1947-10-09 PDF Imprimir e-mail
Discurso proferido em 9 de Outubro de 1947 por José Caeiro da Matta no Palácio Nacional de Sintra por ocasião da visita a Portugal de Senadores e membros da Câmara dos Representantes dos Estados Unidos da América.


I only wish to say a few words, in the first place to address my warmest greetings to His Excellency Ambassador Wiley who, with such distinction, represents his country in our midst, and, in the second place, to welcome most cordially the illustrious Senators and Members of ' the House of Representatives of the United States of America, whom it gives me very great pleasure indeed to entertain in this historic building, and who are, at this moment, special Envoys of the great Nation, the prominence of whose position in the leadership of the world is so clearly acknowledged and willingly accepted.

Our American friends are always welcome at this time of anxiety, when the destiny of our civilization depends, to a large extent, on the action of the United States, as President Truman so aptly said a few weeks ago, at Petropolis, their presence cannot but be a source of gratification and comfort to us.  

Your coming, Gentlemen, coincides with the gathering of a great cloud over the world. The nature of the recent war, its extent, its total character, the political, economic and social disturbances to which it has given rise, the development of an industrial economy of world-wide scope, the disruption of the international political order, the existence of atomic weapons, all this has placed us in a strange world - a world which undoubtedly presents new possibilities but which also contains within itself new and enormous perils. The inescapable situation we face is this: either mankind succeeds in creating and upholding institutions capable of preserving it from war, or it will find itself in imminent danger of perishing.  

It is imperative that each Nation should recover its soul, its mind, its own way of life, and that it should re-build thereon its institutions. We well know that, unfortunately, not all peoples are at present in a position to do this, subjected as some of them are to an abhorrent foreign domination. In these times of disquieting collective passions, in this horizon of ours, dark with foreboding, in which the world organization set - up at San Francisco would almost seem to be in danger of being turned into a source of insecurity and an instrument for the disruption of peace-owing mainly to the unscrupulous use of the right of veto by those who, at times, appear to belong to the United Nations for the sole purpose of brandishing that weapon (and well are the United States sensing this!) in these times. I say, it is to the great American Nation that the majority of countries are anxiously turning. 

Portugal, from the first, received with the utmost satisfaction and full understanding the words with which the American Secretary of State, Mr. Marshall, aroused such great hopes in the world. These sentiments he unhesitatingly expressed to the State Department and implemented by accepting the invitation of the British and French Governments to the European Economic Conference taking part in its labours with the liveliest interest. We went to Paris animated by the desire to co-operate in the work of European economic reconstruction to the fullest extent of our powers. I, myself, did my best stress this as strongly as I could at the Conference.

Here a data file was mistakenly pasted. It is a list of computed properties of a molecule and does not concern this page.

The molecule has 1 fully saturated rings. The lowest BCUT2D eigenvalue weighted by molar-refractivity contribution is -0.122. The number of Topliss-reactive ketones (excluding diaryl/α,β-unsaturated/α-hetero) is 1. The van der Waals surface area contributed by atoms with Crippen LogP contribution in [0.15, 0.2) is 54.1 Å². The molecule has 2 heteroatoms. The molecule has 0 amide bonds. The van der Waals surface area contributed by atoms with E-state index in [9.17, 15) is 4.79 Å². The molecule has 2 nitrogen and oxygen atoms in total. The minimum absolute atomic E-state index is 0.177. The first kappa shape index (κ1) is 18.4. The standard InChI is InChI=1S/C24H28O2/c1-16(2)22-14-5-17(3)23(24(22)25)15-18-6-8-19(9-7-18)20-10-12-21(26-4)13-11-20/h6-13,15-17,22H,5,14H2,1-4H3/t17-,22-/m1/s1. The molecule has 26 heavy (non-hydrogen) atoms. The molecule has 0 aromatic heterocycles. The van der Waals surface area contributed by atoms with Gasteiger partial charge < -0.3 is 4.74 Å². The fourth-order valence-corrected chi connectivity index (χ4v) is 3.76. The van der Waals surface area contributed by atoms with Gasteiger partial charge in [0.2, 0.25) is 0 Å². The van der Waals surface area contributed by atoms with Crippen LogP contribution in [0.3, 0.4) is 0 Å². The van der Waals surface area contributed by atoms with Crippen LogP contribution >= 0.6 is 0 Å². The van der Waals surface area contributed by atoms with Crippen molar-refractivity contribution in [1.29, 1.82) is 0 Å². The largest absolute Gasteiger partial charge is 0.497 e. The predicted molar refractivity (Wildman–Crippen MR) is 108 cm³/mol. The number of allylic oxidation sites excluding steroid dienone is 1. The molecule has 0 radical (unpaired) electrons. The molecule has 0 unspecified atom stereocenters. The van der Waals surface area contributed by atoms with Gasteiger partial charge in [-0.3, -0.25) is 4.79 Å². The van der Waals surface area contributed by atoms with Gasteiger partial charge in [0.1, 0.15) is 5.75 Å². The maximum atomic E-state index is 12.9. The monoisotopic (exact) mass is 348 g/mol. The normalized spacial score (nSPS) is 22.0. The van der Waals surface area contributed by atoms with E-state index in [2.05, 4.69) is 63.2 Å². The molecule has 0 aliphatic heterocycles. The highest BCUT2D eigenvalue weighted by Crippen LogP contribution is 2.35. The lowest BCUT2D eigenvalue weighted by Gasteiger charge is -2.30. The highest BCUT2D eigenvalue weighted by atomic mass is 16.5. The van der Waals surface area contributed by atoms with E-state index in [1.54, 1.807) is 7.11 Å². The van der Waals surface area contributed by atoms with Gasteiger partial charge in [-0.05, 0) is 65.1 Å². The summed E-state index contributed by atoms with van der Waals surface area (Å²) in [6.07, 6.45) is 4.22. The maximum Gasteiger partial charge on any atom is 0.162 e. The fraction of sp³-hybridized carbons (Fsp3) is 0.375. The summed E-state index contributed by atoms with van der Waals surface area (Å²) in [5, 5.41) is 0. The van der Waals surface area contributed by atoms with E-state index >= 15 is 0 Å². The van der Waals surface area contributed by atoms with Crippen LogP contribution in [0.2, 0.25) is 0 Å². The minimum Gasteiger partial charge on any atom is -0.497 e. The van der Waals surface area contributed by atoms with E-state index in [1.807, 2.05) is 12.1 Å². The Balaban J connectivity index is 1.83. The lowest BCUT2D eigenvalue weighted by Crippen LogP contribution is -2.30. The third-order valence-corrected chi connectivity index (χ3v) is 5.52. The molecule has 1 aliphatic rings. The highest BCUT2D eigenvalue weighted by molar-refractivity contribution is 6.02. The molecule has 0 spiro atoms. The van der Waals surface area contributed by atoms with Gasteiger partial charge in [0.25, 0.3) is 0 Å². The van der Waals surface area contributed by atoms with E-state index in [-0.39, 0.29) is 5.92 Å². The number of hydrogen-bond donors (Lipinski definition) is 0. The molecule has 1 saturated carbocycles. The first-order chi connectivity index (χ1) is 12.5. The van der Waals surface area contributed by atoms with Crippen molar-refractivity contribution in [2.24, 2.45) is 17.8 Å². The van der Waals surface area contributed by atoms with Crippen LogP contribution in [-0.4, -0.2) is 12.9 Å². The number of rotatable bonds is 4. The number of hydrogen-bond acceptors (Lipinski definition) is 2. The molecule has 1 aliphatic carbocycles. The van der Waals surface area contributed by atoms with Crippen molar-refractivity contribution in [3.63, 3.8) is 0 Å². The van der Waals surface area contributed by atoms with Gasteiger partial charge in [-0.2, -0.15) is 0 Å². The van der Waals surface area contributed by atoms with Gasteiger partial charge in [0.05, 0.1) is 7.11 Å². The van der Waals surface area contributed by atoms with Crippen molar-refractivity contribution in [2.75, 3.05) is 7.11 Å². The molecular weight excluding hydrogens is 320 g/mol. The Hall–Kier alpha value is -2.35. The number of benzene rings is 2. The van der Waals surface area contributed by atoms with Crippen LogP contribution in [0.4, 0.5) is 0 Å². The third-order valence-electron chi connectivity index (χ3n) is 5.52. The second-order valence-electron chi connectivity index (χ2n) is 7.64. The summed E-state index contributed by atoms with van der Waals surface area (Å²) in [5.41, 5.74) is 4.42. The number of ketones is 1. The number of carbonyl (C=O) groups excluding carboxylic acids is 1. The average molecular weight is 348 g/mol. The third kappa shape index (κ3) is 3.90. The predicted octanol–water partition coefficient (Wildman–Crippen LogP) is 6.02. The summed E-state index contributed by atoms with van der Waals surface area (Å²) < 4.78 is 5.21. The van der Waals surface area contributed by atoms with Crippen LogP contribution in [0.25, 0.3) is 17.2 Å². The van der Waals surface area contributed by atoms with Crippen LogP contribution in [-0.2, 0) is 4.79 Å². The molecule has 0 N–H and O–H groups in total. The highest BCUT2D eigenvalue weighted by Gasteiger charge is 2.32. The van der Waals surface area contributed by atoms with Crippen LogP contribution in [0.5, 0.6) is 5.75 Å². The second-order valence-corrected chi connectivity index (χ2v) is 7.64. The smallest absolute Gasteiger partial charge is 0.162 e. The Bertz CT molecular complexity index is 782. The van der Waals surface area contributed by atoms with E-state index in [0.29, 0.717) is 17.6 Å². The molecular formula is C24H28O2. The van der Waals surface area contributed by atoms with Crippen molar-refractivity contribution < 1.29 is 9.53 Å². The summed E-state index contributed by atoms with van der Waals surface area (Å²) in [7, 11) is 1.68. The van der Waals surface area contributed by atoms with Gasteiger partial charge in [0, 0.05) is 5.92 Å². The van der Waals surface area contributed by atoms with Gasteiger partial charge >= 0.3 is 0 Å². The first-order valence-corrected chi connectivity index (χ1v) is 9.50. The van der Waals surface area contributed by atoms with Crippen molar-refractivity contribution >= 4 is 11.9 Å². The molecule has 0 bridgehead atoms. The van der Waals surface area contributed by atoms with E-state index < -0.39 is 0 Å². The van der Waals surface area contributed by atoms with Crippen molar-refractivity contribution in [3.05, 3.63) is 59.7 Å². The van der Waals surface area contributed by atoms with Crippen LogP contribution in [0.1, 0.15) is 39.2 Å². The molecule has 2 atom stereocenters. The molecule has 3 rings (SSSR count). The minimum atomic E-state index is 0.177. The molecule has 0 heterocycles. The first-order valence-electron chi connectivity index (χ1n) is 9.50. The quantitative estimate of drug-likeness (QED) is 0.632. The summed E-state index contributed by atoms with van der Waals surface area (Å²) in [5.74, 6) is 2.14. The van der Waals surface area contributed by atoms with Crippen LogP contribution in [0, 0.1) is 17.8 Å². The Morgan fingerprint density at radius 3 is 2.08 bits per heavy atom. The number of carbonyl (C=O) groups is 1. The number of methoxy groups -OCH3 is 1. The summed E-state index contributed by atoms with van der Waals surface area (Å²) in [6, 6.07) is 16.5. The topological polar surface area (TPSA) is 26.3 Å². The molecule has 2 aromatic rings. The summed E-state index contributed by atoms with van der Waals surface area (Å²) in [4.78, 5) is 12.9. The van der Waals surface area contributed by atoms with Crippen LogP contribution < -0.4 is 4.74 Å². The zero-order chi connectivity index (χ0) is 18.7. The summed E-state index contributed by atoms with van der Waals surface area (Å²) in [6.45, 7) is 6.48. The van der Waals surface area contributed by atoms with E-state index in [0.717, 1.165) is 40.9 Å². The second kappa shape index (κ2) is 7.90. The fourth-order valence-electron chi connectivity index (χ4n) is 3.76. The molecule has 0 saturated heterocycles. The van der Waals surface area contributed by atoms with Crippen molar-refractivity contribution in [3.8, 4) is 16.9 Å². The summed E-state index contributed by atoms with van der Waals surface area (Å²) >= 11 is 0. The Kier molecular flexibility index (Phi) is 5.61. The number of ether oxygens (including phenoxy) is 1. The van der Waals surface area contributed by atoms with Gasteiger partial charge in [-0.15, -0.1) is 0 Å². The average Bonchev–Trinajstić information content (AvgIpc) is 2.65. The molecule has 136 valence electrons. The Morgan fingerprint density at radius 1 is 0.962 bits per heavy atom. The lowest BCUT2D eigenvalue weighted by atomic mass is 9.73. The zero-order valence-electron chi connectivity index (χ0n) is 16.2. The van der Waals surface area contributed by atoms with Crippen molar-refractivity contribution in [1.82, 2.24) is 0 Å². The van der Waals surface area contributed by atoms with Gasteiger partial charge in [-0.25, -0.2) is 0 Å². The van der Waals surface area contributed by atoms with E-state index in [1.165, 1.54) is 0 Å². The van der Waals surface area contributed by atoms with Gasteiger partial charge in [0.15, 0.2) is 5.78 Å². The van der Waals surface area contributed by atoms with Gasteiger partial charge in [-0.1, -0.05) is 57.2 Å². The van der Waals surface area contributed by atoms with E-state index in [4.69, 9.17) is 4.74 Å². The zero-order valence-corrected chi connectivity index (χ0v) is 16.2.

More than ever is it imperative that there should be forthcoming from all quarters that will for co-operation to which Mr. Bevin so dramatically and so vigourously appealed in his impressive speech at the closing session of the Conference. 

Many problems which, until recently, were considered from a purely national point of view, have now to be reviewed and re-assessed: such are the problems of production, of manpower, of price levels, of trade, of customs barriers ' of transport, of finance and so many others.  

With American economic aid - which is that we might call the Marshall doctrine - the needy countries of the European continent are now offered an opportunity to re-build themselves, as also an incentive to seek their own salvation. May this be understood by all. Alas, very recent events are again shaking the faith and endurance of the peace workers, but let US not lose the hope that in a reconstructed world, with balances restored whereby alone its individual and collective liberties can be effectively secured, and the principle of national political autonomy proclaimed anew, our ideals may at last become the reality of a human society in which. Harmoniously - and without violence or constraint, in a world of free men, law and order shall be the true international rulers. 

In conclusion, I wish to say how deeply the Portuguese Government appreciated the words which the United States delegate to the Security Council, Senator Warren Austin, spoke at Flushing Meadows, on behalf of his Government, only a few days ago in referring to my country. 

Gentlemen, in giving you the toast of the United States of America I drink to President Truman and to the distinguished American guests who have honoured me with their company on this occasion. 

MATTA, José Caeiro da, Portugal and the United States of America, Lisboa, Imprensa Portugal-Brasil, 1947.